The SJB has this internal democracy. Representatives of the local governing bodies from the Kandy District have decided unanimously that they should go forward with Sajith Premadasa and his political movement. This pressure came from the bottom, the grassroots. Our Constitution no longer has permanent leaders like the United National Party. We launched a struggle and formed the SJB to bring that change to ensure that we will not be a party that loses elections back to back. Organic leaders were not allowed to emerge. The leader of the SJB will be selected annually. The party convention must be held annually. Sajith Premadasa is only the leader for a year. The next leader will be decided at the next convention. Our agenda is a social democratic one that is progressive. I would like to invite the public to not look at us through preconceived notions.

After his election victory, President Gotabaya Rajapaksa said something to the effect that he won without the votes of the minorities. A leader of a democratic society cannot behave that way. When the Federal Party walked out of former Prime Minister Dudley Senanayake’s Government, Parliamentarian Amirthalingam said that though they walked out of the Government because the PM could not do fair by them; that he is great Buddhist leader in the country and that they would be supporting him govern from the outside. Though the leader was a Sinhala Buddhist, he could be trusted as a leader of all. This is what should be won in the future.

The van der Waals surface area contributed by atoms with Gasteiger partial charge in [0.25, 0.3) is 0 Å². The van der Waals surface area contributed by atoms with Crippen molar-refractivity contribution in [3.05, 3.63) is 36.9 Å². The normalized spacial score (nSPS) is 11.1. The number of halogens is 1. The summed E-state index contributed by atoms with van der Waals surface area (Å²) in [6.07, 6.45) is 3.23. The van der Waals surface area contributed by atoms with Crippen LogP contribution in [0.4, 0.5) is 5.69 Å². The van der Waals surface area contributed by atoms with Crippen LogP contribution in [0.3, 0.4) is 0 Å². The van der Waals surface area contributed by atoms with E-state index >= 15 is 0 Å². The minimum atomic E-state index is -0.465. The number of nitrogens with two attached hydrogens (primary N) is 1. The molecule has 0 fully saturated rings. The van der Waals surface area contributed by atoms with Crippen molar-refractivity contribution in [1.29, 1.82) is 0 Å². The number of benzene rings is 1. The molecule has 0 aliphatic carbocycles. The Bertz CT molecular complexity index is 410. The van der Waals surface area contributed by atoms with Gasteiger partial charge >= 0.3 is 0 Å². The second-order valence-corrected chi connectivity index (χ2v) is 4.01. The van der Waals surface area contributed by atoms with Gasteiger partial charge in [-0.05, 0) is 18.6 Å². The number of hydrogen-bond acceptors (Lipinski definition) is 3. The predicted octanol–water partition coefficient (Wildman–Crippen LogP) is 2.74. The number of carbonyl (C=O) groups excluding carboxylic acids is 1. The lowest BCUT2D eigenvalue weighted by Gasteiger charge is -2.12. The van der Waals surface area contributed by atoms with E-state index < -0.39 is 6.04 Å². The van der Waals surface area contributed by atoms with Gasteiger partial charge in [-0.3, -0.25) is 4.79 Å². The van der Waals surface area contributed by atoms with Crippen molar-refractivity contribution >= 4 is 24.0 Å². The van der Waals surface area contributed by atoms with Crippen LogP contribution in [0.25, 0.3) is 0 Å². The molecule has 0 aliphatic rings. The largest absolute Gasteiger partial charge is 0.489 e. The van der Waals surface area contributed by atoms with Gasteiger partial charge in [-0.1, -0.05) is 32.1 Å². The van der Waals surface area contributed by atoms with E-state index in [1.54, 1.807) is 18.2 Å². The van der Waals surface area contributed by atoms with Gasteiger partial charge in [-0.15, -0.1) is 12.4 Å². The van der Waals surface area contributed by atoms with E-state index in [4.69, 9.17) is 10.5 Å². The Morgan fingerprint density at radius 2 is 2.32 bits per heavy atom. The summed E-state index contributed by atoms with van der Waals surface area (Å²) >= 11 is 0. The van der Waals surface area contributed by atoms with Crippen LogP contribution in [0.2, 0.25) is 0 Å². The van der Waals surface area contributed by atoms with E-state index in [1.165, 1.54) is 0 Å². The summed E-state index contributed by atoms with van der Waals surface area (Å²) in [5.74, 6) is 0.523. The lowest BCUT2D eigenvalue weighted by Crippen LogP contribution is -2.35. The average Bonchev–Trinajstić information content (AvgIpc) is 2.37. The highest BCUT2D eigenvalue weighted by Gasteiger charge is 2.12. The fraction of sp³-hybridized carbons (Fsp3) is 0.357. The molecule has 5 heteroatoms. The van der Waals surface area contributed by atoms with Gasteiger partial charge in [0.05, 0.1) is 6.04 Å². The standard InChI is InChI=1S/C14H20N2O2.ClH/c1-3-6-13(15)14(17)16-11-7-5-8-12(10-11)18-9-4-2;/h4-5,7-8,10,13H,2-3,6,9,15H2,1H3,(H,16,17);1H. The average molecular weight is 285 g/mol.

Do you think the Muslim community got a satisfactory solution to the issue of having to cremate their Covid-19 dead?

The mandatory cremation of Covid-19 victims is a huge black mark in the history of this country. Even the efforts to correct the wrongs are steps that are taken reluctantly. It was an unnecessary issue that was dragged on for a whole year when there was local and international scientific evidence to prove that it is safe to bury these victims under specific guidelines. Imran Khan, the Prime Minister of Pakistan, which was a country that stood by Sri Lanka in the most difficult of times, was set to address Parliament. Because of the burial issue or for some other reason, that was called off. We are yet to find out whether this decision was made together or whether one party decided to cancel. It is as though our foreign policy is formulated by pre-school children.


Should the OIC countries support us at the vote on the Core Group resolution on Sri Lanka at the UNHRC sessions?

OIC countries have supported Sri Lanka throughout history. I don’t think it will change. (United Nations High Commissioner for Human Rights Michelle) Bachelet’s report shows that they are ready to forget the events of the past. The contents of this report consist of the limitation of democratic space in the country, the militarisation instead of the establishment of independent commissions, the absence of press freedom. These concerns are about the violation of rights of citizens of this country. We are answerable to the world. We cannot use the US as a shield, claiming that they are not questioned for their violations of human rights. We must answer these questions and not run away from them.